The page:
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For two years we’ve been subjected to fear, anxiety, isolation, powerlessness which all contributed to a crisis of “collective trauma,” and being on “edge.’
To find out how bad things are, and what business leaders and people can do to cope with the unrelenting challenges brought on by the pandemic, I spoke with with Paula Allen, global leader and senior vice president, research and total well-being at LifeWorks—a world leader in providing digital and in-person solutions that support the total well-being of individuals and employees.
It took a deadly virus outbreak to wake up employers to look after the mental health and emotional well-being of their people. Covid-19, followed by the Delta variant and now the sudden surge of Omicron, have left people feeling lost and defeated. It’s hard to remain positive and optimistic when public schools, colleges, businesses, restaurants, and live events shut down. Travel plans are scrapped as airlines cancel flights. Fear of catching and spreading the disease makes many people despondent and withdraw from society.
Allen says that according to LifeWorks’ statistics, there has been a doubling of the proportion of the population that is at high risk for mental health issues—from 14% to 34%. With Omicron, she said, “I think we’re going to continue to feel the edge that we’ve been feeling.” Allen added, “Those people who do have mental health support needs, their needs are fairly complex—more so than before.”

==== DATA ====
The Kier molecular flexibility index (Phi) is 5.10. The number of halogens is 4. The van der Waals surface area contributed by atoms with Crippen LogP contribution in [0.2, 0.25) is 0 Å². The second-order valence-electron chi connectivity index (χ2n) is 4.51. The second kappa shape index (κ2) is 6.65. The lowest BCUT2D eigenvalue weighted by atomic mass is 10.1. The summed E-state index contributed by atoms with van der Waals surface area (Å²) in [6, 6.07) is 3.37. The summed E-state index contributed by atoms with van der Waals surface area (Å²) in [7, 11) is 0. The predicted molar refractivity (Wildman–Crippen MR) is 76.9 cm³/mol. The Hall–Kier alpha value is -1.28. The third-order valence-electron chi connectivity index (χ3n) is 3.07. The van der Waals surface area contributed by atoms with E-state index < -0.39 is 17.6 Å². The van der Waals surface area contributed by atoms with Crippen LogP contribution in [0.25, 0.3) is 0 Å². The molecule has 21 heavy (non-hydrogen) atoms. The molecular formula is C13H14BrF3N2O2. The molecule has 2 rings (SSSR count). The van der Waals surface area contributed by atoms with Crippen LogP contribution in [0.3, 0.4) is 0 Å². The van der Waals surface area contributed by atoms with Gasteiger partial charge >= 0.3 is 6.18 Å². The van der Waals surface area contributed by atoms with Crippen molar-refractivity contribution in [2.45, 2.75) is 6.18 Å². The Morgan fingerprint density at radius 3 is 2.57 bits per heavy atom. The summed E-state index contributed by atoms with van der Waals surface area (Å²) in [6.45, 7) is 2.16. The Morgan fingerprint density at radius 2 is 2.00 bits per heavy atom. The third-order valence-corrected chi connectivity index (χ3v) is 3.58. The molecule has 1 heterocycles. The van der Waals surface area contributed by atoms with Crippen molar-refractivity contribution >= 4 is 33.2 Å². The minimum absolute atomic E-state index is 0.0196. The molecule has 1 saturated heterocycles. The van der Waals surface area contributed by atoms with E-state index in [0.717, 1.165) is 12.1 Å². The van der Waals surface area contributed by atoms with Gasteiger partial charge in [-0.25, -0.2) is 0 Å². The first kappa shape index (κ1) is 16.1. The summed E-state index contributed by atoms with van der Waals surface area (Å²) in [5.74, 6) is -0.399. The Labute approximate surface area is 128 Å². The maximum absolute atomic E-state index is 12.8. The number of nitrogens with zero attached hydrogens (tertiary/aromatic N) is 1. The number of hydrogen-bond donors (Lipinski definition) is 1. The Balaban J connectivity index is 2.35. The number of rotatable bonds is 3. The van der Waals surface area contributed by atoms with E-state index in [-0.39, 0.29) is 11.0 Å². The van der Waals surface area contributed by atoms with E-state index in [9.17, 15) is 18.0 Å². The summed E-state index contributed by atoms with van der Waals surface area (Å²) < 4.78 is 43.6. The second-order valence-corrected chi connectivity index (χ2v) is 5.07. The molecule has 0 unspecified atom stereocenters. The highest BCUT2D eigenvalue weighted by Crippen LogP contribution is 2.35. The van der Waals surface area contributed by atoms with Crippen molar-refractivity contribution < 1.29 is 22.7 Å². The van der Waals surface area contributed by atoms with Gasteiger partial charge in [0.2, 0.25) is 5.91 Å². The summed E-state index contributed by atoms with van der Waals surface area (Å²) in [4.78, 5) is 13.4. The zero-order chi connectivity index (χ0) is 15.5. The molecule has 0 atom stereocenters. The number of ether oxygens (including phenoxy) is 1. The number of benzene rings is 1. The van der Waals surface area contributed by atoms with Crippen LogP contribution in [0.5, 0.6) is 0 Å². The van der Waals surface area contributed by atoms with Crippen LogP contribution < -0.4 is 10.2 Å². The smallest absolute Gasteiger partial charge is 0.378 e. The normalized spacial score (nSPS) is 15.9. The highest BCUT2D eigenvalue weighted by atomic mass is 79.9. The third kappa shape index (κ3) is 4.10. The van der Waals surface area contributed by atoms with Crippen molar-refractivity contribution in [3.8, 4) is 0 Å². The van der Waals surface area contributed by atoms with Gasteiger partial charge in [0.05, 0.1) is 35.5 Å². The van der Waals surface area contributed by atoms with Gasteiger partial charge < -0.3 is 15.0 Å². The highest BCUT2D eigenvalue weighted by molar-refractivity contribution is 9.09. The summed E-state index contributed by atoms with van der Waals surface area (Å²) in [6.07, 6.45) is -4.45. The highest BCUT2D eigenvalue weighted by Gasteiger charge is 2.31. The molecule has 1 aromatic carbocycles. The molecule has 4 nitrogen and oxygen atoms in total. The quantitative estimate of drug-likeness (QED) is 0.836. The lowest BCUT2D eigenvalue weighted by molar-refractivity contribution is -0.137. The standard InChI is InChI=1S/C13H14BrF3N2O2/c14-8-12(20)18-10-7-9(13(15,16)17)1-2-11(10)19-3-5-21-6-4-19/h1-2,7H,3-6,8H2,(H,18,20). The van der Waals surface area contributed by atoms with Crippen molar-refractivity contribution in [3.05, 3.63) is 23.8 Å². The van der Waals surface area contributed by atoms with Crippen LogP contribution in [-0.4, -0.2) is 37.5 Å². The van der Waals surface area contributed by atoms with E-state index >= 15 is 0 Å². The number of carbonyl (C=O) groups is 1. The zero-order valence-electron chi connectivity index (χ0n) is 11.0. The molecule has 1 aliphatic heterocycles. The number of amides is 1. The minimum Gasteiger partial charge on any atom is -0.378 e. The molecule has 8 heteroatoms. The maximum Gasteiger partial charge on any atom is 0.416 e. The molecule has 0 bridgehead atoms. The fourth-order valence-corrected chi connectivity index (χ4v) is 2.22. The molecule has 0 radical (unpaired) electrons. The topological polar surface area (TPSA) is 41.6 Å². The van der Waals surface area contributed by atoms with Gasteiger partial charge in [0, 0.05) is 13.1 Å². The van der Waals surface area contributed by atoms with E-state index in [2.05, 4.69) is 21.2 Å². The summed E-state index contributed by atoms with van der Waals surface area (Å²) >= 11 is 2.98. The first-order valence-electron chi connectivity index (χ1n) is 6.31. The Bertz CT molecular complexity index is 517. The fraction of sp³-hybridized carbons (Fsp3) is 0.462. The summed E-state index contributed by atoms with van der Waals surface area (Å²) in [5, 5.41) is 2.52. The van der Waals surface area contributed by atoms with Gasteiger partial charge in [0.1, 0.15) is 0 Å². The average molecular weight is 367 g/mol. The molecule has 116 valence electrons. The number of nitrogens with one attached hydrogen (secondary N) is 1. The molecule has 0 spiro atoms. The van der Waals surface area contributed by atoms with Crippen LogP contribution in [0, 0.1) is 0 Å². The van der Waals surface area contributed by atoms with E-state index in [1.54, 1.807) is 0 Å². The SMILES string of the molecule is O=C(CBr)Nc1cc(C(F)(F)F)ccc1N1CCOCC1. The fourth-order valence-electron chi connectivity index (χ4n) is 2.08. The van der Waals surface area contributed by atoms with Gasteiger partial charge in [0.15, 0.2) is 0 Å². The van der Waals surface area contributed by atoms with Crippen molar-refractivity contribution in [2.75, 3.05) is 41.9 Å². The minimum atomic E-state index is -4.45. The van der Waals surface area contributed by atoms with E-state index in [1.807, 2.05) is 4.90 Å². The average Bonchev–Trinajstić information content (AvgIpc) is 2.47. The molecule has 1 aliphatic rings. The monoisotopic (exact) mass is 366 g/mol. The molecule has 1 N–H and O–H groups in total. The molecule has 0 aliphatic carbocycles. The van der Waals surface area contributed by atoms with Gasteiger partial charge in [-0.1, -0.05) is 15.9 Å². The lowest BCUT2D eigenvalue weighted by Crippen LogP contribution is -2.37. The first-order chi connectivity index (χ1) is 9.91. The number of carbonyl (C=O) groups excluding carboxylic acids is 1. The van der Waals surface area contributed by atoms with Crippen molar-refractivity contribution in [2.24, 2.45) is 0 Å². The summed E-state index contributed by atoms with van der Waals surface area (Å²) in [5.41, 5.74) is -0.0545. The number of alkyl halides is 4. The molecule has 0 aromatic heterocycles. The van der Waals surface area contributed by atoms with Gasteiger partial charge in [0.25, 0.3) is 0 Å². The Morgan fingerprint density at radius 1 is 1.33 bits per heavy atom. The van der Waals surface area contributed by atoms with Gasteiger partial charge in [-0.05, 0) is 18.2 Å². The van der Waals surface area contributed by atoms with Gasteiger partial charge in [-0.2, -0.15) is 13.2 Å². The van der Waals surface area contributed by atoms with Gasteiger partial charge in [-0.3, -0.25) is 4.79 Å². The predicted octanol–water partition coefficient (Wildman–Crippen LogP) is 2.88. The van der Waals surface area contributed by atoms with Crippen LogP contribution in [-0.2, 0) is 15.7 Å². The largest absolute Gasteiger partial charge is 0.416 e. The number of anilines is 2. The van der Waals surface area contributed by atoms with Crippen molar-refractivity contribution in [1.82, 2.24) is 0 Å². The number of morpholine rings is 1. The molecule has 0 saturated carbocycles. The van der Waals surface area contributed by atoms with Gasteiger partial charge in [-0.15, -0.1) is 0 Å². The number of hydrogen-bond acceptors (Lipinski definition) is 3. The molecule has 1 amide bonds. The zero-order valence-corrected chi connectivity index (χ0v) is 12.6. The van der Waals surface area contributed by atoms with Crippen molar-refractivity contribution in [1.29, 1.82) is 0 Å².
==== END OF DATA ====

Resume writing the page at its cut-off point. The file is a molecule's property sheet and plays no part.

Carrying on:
Since most humans possess an innate sense of optimism, when we find that things improve and see a light at the end of the tunnel, then realize there’s another train coming at us, we feel frustrated and powerless. The roller coaster ride of ups and downs has taken a toll on the mental health of the global population.
Human beings are social creatures and need other people. Interactions with people and maintaining tight relationships inspires and makes us feel good. There is a tendency when we’re under pressure and overly stressed to pull back and isolate ourselves from the outside world. This knee-jerk reaction is not healthy. Instead, you need a social support system, connect with people and feel part of something.
Business leadership can play a large important part in supporting their employees’ mental health. This means putting a variety of well-being programs in place, ensuring consistent communication about what is available to employees and providing training for managers on how to spot signs of mental distress within their teams. Another important component of this is flexibility.